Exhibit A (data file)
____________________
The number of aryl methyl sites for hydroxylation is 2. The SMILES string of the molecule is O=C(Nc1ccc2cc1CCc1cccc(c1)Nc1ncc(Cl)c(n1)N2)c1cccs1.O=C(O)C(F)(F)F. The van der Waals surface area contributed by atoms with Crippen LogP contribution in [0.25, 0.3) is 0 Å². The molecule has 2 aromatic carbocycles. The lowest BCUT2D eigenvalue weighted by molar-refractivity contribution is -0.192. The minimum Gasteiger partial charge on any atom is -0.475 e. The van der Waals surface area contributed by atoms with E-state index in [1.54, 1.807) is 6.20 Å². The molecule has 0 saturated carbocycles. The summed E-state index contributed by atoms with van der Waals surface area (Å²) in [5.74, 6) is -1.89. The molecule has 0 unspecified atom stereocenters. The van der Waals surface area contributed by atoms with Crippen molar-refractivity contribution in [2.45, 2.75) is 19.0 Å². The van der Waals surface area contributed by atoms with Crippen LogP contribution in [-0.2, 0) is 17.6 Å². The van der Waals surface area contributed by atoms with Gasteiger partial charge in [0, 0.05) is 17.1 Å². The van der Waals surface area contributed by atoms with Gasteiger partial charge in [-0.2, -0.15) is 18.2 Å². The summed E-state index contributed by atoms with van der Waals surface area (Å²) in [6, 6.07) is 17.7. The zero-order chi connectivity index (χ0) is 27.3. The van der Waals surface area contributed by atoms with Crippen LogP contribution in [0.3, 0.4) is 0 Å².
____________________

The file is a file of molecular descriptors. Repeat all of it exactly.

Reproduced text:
The number of aryl methyl sites for hydroxylation is 2. The SMILES string of the molecule is O=C(Nc1ccc2cc1CCc1cccc(c1)Nc1ncc(Cl)c(n1)N2)c1cccs1.O=C(O)C(F)(F)F. The van der Waals surface area contributed by atoms with Crippen LogP contribution in [0.25, 0.3) is 0 Å². The molecule has 2 aromatic carbocycles. The lowest BCUT2D eigenvalue weighted by molar-refractivity contribution is -0.192. The minimum Gasteiger partial charge on any atom is -0.475 e. The van der Waals surface area contributed by atoms with E-state index in [1.54, 1.807) is 6.20 Å². The molecule has 0 saturated carbocycles. The summed E-state index contributed by atoms with van der Waals surface area (Å²) in [5.74, 6) is -1.89. The molecule has 0 unspecified atom stereocenters. The van der Waals surface area contributed by atoms with Crippen molar-refractivity contribution in [2.45, 2.75) is 19.0 Å². The van der Waals surface area contributed by atoms with Crippen LogP contribution in [-0.2, 0) is 17.6 Å². The van der Waals surface area contributed by atoms with Gasteiger partial charge in [0, 0.05) is 17.1 Å². The van der Waals surface area contributed by atoms with Gasteiger partial charge in [-0.2, -0.15) is 18.2 Å². The summed E-state index contributed by atoms with van der Waals surface area (Å²) in [6, 6.07) is 17.7. The zero-order chi connectivity index (χ0) is 27.3. The van der Waals surface area contributed by atoms with Crippen LogP contribution in [0.3, 0.4) is 0 Å².